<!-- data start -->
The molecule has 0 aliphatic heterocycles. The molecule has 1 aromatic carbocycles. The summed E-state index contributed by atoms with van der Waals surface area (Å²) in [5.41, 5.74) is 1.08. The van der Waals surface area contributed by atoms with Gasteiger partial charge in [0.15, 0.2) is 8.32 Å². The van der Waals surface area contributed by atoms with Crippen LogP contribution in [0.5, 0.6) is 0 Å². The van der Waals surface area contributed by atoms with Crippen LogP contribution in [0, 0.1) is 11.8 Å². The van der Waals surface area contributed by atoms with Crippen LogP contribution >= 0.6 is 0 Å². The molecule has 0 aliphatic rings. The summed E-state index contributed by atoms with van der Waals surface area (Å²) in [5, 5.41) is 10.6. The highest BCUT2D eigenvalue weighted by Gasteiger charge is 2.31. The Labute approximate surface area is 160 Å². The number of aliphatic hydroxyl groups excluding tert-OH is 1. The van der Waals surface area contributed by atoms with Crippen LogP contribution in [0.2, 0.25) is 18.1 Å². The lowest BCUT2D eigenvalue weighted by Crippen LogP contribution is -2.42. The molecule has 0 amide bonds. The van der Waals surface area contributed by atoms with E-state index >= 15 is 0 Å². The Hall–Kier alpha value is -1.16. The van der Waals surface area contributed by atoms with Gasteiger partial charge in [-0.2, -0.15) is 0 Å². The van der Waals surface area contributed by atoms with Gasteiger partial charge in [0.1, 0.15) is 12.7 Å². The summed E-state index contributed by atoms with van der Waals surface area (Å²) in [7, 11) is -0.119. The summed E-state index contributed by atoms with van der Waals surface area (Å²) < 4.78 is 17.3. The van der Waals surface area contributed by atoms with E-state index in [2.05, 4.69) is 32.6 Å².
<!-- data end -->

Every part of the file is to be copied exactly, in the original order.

The molecule has 0 aliphatic heterocycles. The molecule has 1 aromatic carbocycles. The summed E-state index contributed by atoms with van der Waals surface area (Å²) in [5.41, 5.74) is 1.08. The van der Waals surface area contributed by atoms with Gasteiger partial charge in [0.15, 0.2) is 8.32 Å². The van der Waals surface area contributed by atoms with Crippen LogP contribution in [0.5, 0.6) is 0 Å². The van der Waals surface area contributed by atoms with Crippen LogP contribution in [0, 0.1) is 11.8 Å². The van der Waals surface area contributed by atoms with Crippen LogP contribution >= 0.6 is 0 Å². The molecule has 0 aliphatic rings. The summed E-state index contributed by atoms with van der Waals surface area (Å²) in [5, 5.41) is 10.6. The highest BCUT2D eigenvalue weighted by Gasteiger charge is 2.31. The Labute approximate surface area is 160 Å². The number of aliphatic hydroxyl groups excluding tert-OH is 1. The van der Waals surface area contributed by atoms with Crippen LogP contribution in [0.2, 0.25) is 18.1 Å². The lowest BCUT2D eigenvalue weighted by Crippen LogP contribution is -2.42. The molecule has 0 amide bonds. The van der Waals surface area contributed by atoms with E-state index >= 15 is 0 Å². The Hall–Kier alpha value is -1.16. The van der Waals surface area contributed by atoms with Gasteiger partial charge in [-0.2, -0.15) is 0 Å². The van der Waals surface area contributed by atoms with Gasteiger partial charge in [0.1, 0.15) is 12.7 Å². The summed E-state index contributed by atoms with van der Waals surface area (Å²) in [7, 11) is -0.119. The summed E-state index contributed by atoms with van der Waals surface area (Å²) < 4.78 is 17.3. The van der Waals surface area contributed by atoms with E-state index in [2.05, 4.69) is 32.6 Å².